As Promised, here’s PART TWO:
The magnificent glaciers and icebergs in and around the Ilulissat Icefjord in Disko Bay (Greenland’s first-ever UNESCO World Heritage Site); my adventure on the Ice Sheet (a short trek and an overnight camp-out); the ferry trip including some unexpectedly beautiful mountains, and more.
Regular readers will remember that at the end of the Northwest Passage Cruise we came across Baffin Bay from Canada to Greenland. Our first landfall was at the village of Qeqertarsuaq (on Disko Island) where we saw some incredible geology, stunning wildlife and some gorgeous icebergs.
Here’s a visual refresher.
We crossed Disko Bay that night, highlighted by a stunning display of Northern Lights (this picture doesn’t do justice to the awe-inspiring experience).
The next morning we were at anchor outside Ilulissat, waiting to dock, in the worst weather encountered to date on the trip. A few hardy (stupid?) souls ventured out in Zodiacs to peer through the fog at the icebergs, and to look for whales. We were rewarded by finding this magnificent Humpback Whale.
We then went south to Sisimiut and finally to Kangerlussuaq (Kang for short), which was the end of the Ship Trip. Everybody headed home, and I stayed – went to the Ice Cap and then back to Ilulissat ….. but to keep visual continuity here lets jump back to Disko Bay and Glaciers and then return to the Ice Cap Adventure.
Here’s the geography of Disko Bay. The three black marks are Qeqertarsuaq on the left, Ilulissat on the right and the Eqi Glacier on the top.
This satellite image below shows the Ice Cap on the right and the tongue of the glacier going down to the bay – it reportedly moves about 7 meters per day, pushing a continuous stream of icebergs into Disko Bay (commonly called Iceberg Alley).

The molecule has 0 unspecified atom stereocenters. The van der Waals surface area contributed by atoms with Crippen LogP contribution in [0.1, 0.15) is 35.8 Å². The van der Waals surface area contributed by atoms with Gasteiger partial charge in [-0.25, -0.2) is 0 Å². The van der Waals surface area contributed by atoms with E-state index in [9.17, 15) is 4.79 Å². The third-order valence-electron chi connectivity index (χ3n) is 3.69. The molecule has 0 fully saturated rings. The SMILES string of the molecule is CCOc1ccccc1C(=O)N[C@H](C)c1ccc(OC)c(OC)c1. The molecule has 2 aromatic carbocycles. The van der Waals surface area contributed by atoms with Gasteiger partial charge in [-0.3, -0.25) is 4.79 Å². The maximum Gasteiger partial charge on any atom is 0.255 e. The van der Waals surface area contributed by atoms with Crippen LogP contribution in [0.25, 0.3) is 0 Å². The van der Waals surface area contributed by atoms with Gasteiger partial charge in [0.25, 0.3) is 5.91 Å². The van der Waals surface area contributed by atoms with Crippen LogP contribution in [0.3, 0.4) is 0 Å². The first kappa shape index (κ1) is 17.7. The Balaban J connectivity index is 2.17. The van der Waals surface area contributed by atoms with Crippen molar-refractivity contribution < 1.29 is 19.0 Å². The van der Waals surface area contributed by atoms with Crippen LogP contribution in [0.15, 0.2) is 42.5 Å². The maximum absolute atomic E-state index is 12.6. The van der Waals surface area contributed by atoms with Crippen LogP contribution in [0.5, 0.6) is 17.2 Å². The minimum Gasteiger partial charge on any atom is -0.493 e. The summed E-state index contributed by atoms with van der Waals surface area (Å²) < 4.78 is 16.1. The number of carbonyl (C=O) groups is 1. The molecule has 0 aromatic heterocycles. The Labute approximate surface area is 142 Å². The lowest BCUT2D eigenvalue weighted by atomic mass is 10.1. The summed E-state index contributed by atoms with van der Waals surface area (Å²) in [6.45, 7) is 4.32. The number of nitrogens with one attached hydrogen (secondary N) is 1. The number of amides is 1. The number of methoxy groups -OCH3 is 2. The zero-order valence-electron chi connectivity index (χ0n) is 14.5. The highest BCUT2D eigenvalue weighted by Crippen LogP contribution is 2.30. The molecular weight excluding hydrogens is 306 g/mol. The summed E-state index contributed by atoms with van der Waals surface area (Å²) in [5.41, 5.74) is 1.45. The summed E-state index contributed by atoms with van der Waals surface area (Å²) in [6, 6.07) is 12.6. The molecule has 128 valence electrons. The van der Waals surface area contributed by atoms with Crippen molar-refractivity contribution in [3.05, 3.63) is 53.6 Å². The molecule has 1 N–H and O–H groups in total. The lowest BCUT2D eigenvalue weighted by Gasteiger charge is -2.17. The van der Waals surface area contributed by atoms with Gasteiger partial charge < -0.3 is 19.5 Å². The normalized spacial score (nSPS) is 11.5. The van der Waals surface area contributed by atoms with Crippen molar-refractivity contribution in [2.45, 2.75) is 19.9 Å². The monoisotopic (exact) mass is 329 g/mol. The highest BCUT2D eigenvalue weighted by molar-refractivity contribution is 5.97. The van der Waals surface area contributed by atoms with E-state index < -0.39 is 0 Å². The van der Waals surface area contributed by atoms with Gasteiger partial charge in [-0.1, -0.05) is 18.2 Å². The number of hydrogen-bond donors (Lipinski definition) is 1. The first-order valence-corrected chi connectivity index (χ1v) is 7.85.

(the funny “distortions” on the image are because it was behind glass,
and picked up some reflections from the room)
I’ll let the pictures speak for themselves – enjoy the experience(s).
Now, on to the Ice Cap
The airstrip at Kang was built by the US (along with two others) in World War II. Lots of interesting history for all the fields (that we won’t go into here).
The longest road in Greenland is the 50km (30 miles) from Kang to “Point 660” on the icecap.
A rather bumpy ride in an ancient bus; some musk oxen in the distance (too far for a good picture), and then a brief walk “onto the ice”.
Then everyone piled back onto the bus except for Explorer George and a companion, skilled on The Cap (preparing for a solo crossing in 2020).
We set off hiking without a specific objective (other than to find a campsite that was somewhat flat).
We succeeded, and spent a reasonably comfortable night, hiked some more and then hitched a ride back to Kang on the return bus the the following afternoon.
24 hours, more or less, on the ice, and 10-12km – 6 to 7 miles – of up and down hiking. A magnificent experience.
Some more images from the trip down south (to Narsaq) showing the rugged coastline and the unexpected beautiful mountains and more picturesque villages